12 May, 2011

Sometimes, every bit is critical, and you can't afford the extra RAM and CPU. Even if its just a small change. For example changing the file_get_contents to CURL, will save you on one of our serves typically 0.04-6 seconds, and use a bit less resource. Now, when checking 2000 pages for a waiting client, that adds up to about 80 seconds faster. That one step though tiny in some circumstances, makes a significant difference.

Having DOM v. regex might offer a simular resource time saving in heavy load environments. It's worthwhile knowing your regex in those situations.

Both very good points

14 December, 2010

hi there,

does anyone know how i would extract the title value from the link also please ?

what changes would i need to make to :

$regexp = "/<as[^>]*href=("??)(http[^" >]*?)1[^>]*>(.*)</a>/siU";

Many thanks !

It's not quite that simple. You don't know whether the title attribute is going to appear before or after the href so it can't be done in a single regular expression. You would have to apply a second regexp on the $matches array (first element) to detect and extract the title text if it's present.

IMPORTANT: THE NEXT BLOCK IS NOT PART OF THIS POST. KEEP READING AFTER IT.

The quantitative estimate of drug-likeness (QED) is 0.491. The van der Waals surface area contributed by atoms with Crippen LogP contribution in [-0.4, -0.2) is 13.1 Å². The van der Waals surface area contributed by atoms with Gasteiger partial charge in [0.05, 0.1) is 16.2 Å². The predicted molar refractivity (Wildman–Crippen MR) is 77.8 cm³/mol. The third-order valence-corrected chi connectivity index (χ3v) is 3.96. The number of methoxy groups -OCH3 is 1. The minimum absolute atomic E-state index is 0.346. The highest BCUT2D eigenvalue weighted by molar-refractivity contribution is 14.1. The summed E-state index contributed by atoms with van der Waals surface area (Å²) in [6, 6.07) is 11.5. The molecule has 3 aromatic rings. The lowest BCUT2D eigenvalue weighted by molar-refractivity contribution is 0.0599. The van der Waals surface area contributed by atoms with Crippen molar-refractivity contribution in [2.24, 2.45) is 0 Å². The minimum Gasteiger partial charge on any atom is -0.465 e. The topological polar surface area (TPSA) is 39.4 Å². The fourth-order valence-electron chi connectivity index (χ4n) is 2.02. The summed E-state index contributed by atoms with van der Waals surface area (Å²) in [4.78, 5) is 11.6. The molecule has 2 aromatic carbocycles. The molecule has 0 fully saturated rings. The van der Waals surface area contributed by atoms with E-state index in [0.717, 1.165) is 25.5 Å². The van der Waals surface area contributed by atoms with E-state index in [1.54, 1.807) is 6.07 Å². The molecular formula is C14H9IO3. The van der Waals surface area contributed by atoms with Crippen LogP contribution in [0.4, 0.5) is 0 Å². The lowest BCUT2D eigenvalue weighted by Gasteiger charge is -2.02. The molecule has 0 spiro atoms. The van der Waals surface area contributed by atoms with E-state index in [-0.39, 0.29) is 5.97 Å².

24 November, 2010

Have to agree with the guy above. Regex may be quicker - moot point really though - but using the dom is much easier and more intuitive... especially if you find regex like a foreign language.

30 September, 2010

Your regex is great.. however I need to get other attributes of links like class=, id= or rel=

29 September, 2010

I think that PHP regular expressions are going to be faster than using the DOM structure.

Anyway, I found that using DOM is better and reliable to find all the URLs in the Google HTML. Besides, I use this for big projects and the CPU needed to parse this pages is very low, so, in most of the cases it isn't a problem.